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Nation and world briefs

U.S.

Pro-life groups’ campaign provides items to mothers, babies at border

WASHINGTON — Shoelaces, rosaries, diapers, shampoo, Chapstick, baby wipes, water. Basic things that affirm one’s humanity. These are the items that the #Bottles2TheBorder campaign fought to provide for immigrant mothers and their babies as they crossed into America. New Wave Feminists and Abby Johnson’s And Then There Were None organization, along with 50 other pro-life groups, sponsored #Bottles2TheBorder. Together, they took more than $133,000 in supplies and $72,000 in funds to respite centers on the Texas-Mexico border. The feminist pro-life group subscribes to a whole life ethic that seeks to preserve dignity at all stages of life, not just in the womb. Last December, they organized a similar initiative, delivering $10,000 to the McAllen, Texas, respite center. “You have people fleeing for their lives. And the desperation, you can see it on their face. They just want to get their families to safety, and, as someone who works in the pro-life realm, I can recognize that desperation,” said Destiny Herndon-De La Rosa, founder of New Wave Feminists.

Catholic leaders object to reinstatement of federal death penalty

WASHINGTON — The July 25 announcement by the Justice Department that it is reinstating the federal death penalty for the first time in 16 years was unwelcome news for Catholic leaders who have advocated against capital punishment. “The United States’ death penalty system is tragically flawed. Resuming federal executions — especially by an administration that identifies itself as ‘pro-life’ — is wrongheaded and unconscionable,” said Krisanne Vaillancourt Murphy, executive director of Catholic Mobilizing Network, a group that champions restorative justice and an end to the death penalty. The execution of five inmates on federal death row will take place from December 2019 through next January.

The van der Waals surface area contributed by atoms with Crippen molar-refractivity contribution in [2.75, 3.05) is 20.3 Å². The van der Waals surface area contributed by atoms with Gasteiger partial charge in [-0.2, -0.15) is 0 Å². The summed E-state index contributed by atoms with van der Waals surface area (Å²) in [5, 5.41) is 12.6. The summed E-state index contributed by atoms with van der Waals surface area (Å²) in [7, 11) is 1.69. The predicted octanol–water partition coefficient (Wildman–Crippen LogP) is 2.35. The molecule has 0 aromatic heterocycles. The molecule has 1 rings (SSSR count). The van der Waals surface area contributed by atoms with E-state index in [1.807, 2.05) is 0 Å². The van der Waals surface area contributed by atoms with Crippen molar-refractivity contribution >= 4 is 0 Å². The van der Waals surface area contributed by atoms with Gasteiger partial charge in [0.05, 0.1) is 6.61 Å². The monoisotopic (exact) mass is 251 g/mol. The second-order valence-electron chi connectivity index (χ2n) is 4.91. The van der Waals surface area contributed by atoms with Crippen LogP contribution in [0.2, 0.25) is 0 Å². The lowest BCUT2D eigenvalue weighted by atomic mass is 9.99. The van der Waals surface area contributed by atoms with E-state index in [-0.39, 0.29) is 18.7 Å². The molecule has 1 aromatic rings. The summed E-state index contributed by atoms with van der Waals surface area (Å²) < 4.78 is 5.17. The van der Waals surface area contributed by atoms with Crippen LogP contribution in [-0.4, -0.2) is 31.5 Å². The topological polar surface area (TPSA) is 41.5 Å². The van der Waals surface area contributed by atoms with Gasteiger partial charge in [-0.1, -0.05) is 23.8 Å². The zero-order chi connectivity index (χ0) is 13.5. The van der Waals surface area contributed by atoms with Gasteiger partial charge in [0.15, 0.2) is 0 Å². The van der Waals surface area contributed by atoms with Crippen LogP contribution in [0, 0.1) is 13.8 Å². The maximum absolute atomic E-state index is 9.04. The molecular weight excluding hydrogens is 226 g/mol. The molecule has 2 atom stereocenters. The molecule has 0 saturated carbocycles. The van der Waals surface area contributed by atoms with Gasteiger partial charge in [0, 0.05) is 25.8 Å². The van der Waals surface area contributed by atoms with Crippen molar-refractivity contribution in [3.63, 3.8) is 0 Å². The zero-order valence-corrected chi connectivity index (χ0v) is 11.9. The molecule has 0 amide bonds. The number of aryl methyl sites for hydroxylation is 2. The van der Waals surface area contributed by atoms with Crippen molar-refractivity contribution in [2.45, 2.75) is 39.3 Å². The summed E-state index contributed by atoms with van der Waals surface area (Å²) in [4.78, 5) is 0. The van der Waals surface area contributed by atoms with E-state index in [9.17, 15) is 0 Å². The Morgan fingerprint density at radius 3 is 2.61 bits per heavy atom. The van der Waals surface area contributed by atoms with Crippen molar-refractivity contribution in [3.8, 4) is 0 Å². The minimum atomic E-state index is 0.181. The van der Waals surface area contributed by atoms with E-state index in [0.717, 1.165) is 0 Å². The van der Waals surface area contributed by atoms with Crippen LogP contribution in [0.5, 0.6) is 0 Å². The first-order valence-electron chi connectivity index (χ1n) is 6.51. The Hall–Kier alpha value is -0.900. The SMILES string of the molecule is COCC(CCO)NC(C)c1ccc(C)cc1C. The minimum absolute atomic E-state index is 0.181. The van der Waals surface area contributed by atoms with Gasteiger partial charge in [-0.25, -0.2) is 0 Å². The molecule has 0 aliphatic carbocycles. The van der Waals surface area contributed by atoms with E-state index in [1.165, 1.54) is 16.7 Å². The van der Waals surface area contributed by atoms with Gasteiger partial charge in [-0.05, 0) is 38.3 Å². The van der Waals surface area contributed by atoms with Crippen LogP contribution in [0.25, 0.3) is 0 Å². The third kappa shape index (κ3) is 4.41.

N.J. bishop says suicide law shows ‘utter failure’ of government, society

METUCHEN, N.J. — New Jersey’s new law allowing assisted suicide, effective Aug. 1, “points to an “utter failure” on the part of government and indeed all society, said Bishop James F. Checchio of Metuchen. It is the failure “to care truly, authentically and humanely for the suffering and vulnerable in our midst especially those living with an incurable disease as well as the frail elderly, the infirm and those living with disabilities,” he wrote in a July 29 letter to the 650,000 Catholics in his four-county diocese. “Assisted suicide is a grievous affront to the dignity of human life and can never be morally justified,” he said. “The legal permission now granted to this practice does not change the moral law.” Bishop Checchio said that under the new law — called the Medical Aid in Dying for the Terminally Ill Act — the elderly “could feel undue pressure to view this as an option to prevent being a burden to others and young people will begin to think that people can and should be disposable.”